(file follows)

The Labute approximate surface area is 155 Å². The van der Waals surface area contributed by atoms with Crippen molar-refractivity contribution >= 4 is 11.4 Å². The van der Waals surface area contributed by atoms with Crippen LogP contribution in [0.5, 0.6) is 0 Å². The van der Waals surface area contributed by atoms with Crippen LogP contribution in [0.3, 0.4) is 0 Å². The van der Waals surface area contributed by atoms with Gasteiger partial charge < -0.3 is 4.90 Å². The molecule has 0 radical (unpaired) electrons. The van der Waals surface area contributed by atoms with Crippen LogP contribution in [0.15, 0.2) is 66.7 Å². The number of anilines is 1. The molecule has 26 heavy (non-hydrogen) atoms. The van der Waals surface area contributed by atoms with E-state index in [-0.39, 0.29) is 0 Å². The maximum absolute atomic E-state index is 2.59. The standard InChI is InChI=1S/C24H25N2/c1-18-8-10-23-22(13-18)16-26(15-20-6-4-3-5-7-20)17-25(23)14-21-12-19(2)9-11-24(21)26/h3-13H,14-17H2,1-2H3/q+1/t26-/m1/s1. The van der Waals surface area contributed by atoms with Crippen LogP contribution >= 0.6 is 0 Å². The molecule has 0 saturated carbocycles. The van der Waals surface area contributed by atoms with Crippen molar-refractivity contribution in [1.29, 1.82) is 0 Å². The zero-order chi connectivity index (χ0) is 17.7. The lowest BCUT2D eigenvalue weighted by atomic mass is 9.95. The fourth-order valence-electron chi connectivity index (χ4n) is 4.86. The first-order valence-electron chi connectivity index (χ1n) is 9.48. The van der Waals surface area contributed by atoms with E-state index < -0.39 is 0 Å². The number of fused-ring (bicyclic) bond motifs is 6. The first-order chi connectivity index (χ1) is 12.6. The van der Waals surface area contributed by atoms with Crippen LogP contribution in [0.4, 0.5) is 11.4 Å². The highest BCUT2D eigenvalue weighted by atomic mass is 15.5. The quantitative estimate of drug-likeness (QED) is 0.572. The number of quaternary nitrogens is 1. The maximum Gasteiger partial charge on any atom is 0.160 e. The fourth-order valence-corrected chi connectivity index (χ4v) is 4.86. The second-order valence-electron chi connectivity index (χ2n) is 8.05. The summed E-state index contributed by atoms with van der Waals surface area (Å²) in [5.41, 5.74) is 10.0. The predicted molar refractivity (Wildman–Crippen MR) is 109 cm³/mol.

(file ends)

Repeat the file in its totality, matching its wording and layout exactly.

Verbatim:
The Labute approximate surface area is 155 Å². The van der Waals surface area contributed by atoms with Crippen molar-refractivity contribution >= 4 is 11.4 Å². The van der Waals surface area contributed by atoms with Crippen LogP contribution in [0.5, 0.6) is 0 Å². The van der Waals surface area contributed by atoms with Crippen LogP contribution in [0.3, 0.4) is 0 Å². The van der Waals surface area contributed by atoms with Gasteiger partial charge < -0.3 is 4.90 Å². The molecule has 0 radical (unpaired) electrons. The van der Waals surface area contributed by atoms with Crippen LogP contribution in [0.15, 0.2) is 66.7 Å². The number of anilines is 1. The molecule has 26 heavy (non-hydrogen) atoms. The van der Waals surface area contributed by atoms with E-state index in [-0.39, 0.29) is 0 Å². The maximum absolute atomic E-state index is 2.59. The standard InChI is InChI=1S/C24H25N2/c1-18-8-10-23-22(13-18)16-26(15-20-6-4-3-5-7-20)17-25(23)14-21-12-19(2)9-11-24(21)26/h3-13H,14-17H2,1-2H3/q+1/t26-/m1/s1. The van der Waals surface area contributed by atoms with Crippen LogP contribution >= 0.6 is 0 Å². The molecule has 0 saturated carbocycles. The van der Waals surface area contributed by atoms with Crippen molar-refractivity contribution in [1.29, 1.82) is 0 Å². The zero-order chi connectivity index (χ0) is 17.7. The lowest BCUT2D eigenvalue weighted by atomic mass is 9.95. The fourth-order valence-electron chi connectivity index (χ4n) is 4.86. The first-order valence-electron chi connectivity index (χ1n) is 9.48. The van der Waals surface area contributed by atoms with E-state index < -0.39 is 0 Å². The number of fused-ring (bicyclic) bond motifs is 6. The first-order chi connectivity index (χ1) is 12.6. The van der Waals surface area contributed by atoms with Crippen LogP contribution in [0.4, 0.5) is 11.4 Å². The highest BCUT2D eigenvalue weighted by atomic mass is 15.5. The quantitative estimate of drug-likeness (QED) is 0.572. The number of quaternary nitrogens is 1. The maximum Gasteiger partial charge on any atom is 0.160 e. The fourth-order valence-corrected chi connectivity index (χ4v) is 4.86. The second-order valence-electron chi connectivity index (χ2n) is 8.05. The summed E-state index contributed by atoms with van der Waals surface area (Å²) in [5.41, 5.74) is 10.0. The predicted molar refractivity (Wildman–Crippen MR) is 109 cm³/mol.